Return To Evergreen

Over 270 alumni and students attended the Second Annual Return to Evergreen event on Oct. 19. Among the speakers and seminar leaders were Maia Bellon (’91), the director of the Department of Ecology for Washington State, Craig Chance (’81), a senior vice president at Columbia Bank, and Dan Black (’91) a lead developer account manager at Xbox.

Black led a seminar called Changing the World Through Gaming, which filled the Seminar II room almost to capacity with alumni, current students, emeriti, and even high-schoolers and middle-schoolers. “I love to see in the eyes of people who might come here, or are here already, going, ‘Oh, ok there is a light at the end of the tunnel. There is something good after this. It’s not just a liberal arts education that I will never get a job with’,” commented Black. “There are examples of career paths and a room full of people that have had careers coming out of Evergreen, and I think that is a good thing.”


Return to Evergreen was originally scheduled for June 1 of last year, but was rescheduled because of the Student Support Services Staff Union’s strike and picket line last year on May 28.

“We couldn’t predict how things were going to go, so we decided to cancel,” said Todd Sprague, Evergreen’s executive director of college relations and communications. “We wanted to be fair to people who came, to make sure we could deliver what we thought we could deliver to them.”

Several speakers that were scheduled to seminar at the Return to Evergreen in June, including John Stocks (‘81), Brian Rainville (’90), and Ray Goforth (‘95), said that they were not going to speak at the event until the strike was resolved in favor of the union, which may have pressured the college to reschedule the event.

While all three speakers were not listed to speak at the rescheduled Return to Evergreen Event, Sprague commented that it wasn’t an intentional change, and that there were calendar issues trying to schedule alumni around the new event.

Sprague concluded that even though the event was rescheduled, the event was made stronger because of it. “We had but on the 40th anniversary before this, so we learned the system and processes,” he said. “We were more actively engaged with students this time. But we put on at least as strong or a stronger event because we had more time to do it well.”


“Students are future alumni. Alumni are former students. You are all the same people. It just depends when we are looking at you on the continuum of life,” said R.J. Burt, who has been a part of the Alumni Programs at Evergreen since 2006.

Burt said the alumni department focused on connecting current students to alumni to the event, and that philosophy was a driving force behind the Evergreen-styled event.

“Traditional institutions (I’ve been to two of them, and I’ve worked at a very large traditional institution), their alumni reunions are wonderful things. They involve athletic football games and beer tents and people coming in by class, with their big class buttons. The band plays, the mascot marches, and that is all wonderful stuff. That was a big part of that experience for those schools. And alumni love that.”

“It isn’t the experience of an Evergreen student,” Burt continued. “What we are trying to do is reflect on what that experience was, for the first 40 years of this institution. Listen very carefully to as many alumni as we can, about how that experience benefited them. And then present programming that echoes that incredible experience. So that is what this is about, and that is why we don’t call it the ‘Evergreen Alumni Reunion’. We don’t call it that, because it brings a whole different image to mind.”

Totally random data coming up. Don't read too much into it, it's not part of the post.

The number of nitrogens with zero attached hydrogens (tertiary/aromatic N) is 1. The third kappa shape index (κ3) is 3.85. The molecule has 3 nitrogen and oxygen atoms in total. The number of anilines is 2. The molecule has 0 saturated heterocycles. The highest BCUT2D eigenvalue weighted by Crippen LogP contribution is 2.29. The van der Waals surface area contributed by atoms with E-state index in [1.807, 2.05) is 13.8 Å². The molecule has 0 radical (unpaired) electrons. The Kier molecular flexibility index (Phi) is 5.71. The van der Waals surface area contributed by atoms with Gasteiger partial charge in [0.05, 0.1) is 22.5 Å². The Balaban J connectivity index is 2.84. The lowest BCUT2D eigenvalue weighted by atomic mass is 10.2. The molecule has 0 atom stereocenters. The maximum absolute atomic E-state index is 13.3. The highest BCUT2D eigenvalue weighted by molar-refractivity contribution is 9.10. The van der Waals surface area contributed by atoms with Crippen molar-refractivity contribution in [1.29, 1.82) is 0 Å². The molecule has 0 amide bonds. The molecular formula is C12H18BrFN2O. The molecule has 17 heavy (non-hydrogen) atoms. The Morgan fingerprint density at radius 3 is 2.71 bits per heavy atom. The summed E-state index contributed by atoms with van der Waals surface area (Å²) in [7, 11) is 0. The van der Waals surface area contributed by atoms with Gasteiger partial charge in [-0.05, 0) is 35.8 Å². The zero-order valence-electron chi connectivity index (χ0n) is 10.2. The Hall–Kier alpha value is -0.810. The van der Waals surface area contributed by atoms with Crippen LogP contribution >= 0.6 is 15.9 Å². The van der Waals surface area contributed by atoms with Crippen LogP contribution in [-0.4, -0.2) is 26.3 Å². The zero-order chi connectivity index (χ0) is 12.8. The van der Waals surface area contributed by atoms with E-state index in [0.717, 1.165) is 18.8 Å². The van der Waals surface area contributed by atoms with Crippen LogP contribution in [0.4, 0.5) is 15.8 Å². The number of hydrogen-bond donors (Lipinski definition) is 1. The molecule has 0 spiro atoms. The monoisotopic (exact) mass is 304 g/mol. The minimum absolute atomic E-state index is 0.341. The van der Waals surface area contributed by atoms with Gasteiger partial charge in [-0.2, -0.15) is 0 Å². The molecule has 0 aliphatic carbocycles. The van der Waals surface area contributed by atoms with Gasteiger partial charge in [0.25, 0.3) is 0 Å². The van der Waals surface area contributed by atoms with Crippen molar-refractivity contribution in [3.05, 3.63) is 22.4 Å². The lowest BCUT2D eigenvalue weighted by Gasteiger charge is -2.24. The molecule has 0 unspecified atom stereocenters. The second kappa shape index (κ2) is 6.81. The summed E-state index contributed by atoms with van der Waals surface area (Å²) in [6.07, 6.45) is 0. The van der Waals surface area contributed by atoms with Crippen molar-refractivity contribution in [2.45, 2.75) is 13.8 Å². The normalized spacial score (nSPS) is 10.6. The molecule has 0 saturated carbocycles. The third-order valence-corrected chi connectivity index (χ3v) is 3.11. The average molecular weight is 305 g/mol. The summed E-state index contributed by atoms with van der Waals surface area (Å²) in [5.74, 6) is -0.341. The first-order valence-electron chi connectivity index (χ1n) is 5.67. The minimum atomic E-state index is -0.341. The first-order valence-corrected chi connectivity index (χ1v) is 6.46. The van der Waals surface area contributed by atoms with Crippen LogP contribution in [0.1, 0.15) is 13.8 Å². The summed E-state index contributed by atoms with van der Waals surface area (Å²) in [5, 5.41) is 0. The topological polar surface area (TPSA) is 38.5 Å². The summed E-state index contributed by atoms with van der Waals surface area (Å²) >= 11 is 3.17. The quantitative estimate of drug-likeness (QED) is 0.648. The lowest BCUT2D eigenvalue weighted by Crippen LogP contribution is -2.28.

Alumni’s Favorite “Greener’ Moments

[one_third]Pete Friedman (’76)

“My parents, and my father especially, didn’t quite get what I was doing. And a project we were doing was called the “Experimental Structures” project. We got about an acre and a half, off Overhulse, and we convinced the school that we were going to build this experimental structure, which would be made out of recyclable materials. We designed it, and we were tearing down old barns and old buildings. Somehow, one of the television stations found out about what we were doing, and came down and they did this film of us, unloading all this recycled stuff. And I remember my mother saying, “Your father was watching the news just before we went to bed, and you guys were on T.V., and his only response was, ‘He’s paying tuition to tear down buildings?’”[/one_third][one_third]Rob Fellows (’80)

“I remember when we called off school for a couple of days to have a teach-in on what was the best way to run the academic curriculum. These were the early days of Evergreen, and it was a great opportunity for all of us students to weigh in on how the education was working for you. I don’t remember the outcome that much, but it was the style that then, finding things that were important enough to turn the entire Evergreen communities attention to. We filled the library up, both floors.”


Charen Blankenship

(Retired ’00)

“When I started here in September of 1972, within the first month, there was an all campus retreat. I’m talking about all of the faculty – all the staff, the president, the vice president, everybody. We went to Millersylvania State Park, and we divided into groups, so that there would be an administrative person, a faculty person, a clerical person, a maintenance person, in these groups. What struck me was that they were asking my opinion. I had been working for other hierarchies before, and nobody had ever asked me for my opinion on how the college should be run, and I was so surprised. I can’t even remember what I said, and I had only been here for just a short time, but it told me how very different this college was from any other place I had been.”[/one_third_last]

by Ray Still and Gus Sampaio